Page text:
Salemtown is moving and shaking. Property is selling and reselling. New real estate sale signs appear daily. Houses are getting built and renovated in weeks time. Each day brings new surprises and changes to the neighborhood.
The picture above is a lot being cleared of trees and brush at the corner of 6th Ave., North and Garfield. I don't know what's going on there and no one with whom I've spoken knows either. The owner is an entity called Moss Investment Partners who, according to the Planning Department's MetroMap site, bought the land back in 1987 for $10,000. The land is coded "Vacant Residential" and it is zoned "R6," which means that is meant for single or two family dwellings.
Let's hope that what Moss is planning to put there is consistent with either the clapboard character or the evolving modern townhouse aesthetic of current North End development. Garfield Place (pictured right) will sit right across the street from the Moss lot and it is an example of the modern aesthetic. The Garfield Place lot is zoned with the more restrictive "MUN" zoning, which is intended to "promote the preservation and adaptive reuse of existing buildings that contribute to the historical or architectural character of an area."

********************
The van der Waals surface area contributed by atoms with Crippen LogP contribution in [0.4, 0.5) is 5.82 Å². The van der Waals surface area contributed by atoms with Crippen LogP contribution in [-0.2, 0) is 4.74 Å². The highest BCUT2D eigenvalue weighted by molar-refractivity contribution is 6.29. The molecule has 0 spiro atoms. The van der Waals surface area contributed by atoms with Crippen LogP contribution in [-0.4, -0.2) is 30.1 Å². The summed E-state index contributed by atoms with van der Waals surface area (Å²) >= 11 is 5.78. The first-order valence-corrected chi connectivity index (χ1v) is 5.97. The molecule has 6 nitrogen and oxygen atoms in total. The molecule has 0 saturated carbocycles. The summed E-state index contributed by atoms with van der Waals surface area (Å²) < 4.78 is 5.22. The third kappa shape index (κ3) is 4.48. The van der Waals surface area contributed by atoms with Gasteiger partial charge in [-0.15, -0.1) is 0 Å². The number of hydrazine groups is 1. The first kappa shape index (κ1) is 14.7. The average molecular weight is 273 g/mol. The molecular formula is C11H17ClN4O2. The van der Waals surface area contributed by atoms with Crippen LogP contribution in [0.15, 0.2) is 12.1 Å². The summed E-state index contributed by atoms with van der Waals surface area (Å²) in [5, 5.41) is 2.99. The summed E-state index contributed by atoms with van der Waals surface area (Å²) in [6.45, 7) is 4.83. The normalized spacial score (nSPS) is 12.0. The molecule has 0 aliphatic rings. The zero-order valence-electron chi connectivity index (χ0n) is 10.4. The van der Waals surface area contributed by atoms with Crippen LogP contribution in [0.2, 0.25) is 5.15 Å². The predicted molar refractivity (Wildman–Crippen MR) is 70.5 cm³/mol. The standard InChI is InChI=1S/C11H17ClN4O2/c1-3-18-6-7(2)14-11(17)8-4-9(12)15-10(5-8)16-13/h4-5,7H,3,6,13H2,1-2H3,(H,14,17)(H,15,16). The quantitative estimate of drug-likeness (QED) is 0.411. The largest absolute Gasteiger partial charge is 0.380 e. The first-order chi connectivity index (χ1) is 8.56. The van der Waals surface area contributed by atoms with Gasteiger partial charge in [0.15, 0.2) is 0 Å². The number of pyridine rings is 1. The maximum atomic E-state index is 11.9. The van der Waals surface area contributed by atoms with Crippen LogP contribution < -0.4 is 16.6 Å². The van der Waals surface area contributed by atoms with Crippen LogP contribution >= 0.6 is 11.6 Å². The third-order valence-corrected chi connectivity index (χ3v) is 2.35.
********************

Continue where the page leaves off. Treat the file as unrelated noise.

If infill on the Moss lot turns out to be more generic low-rent, low-quality institutional housing like the houses that sit on the properties immediately to its west (pictured left), we will be taking steps back from quality development. Once Garfield Place materializes, the property values of the houses that sit on the block between it and Werthan Lofts to the south should take off. If Moss has residential space of high quality built that is also attractive to buyers, it can ride the continuing wave of development.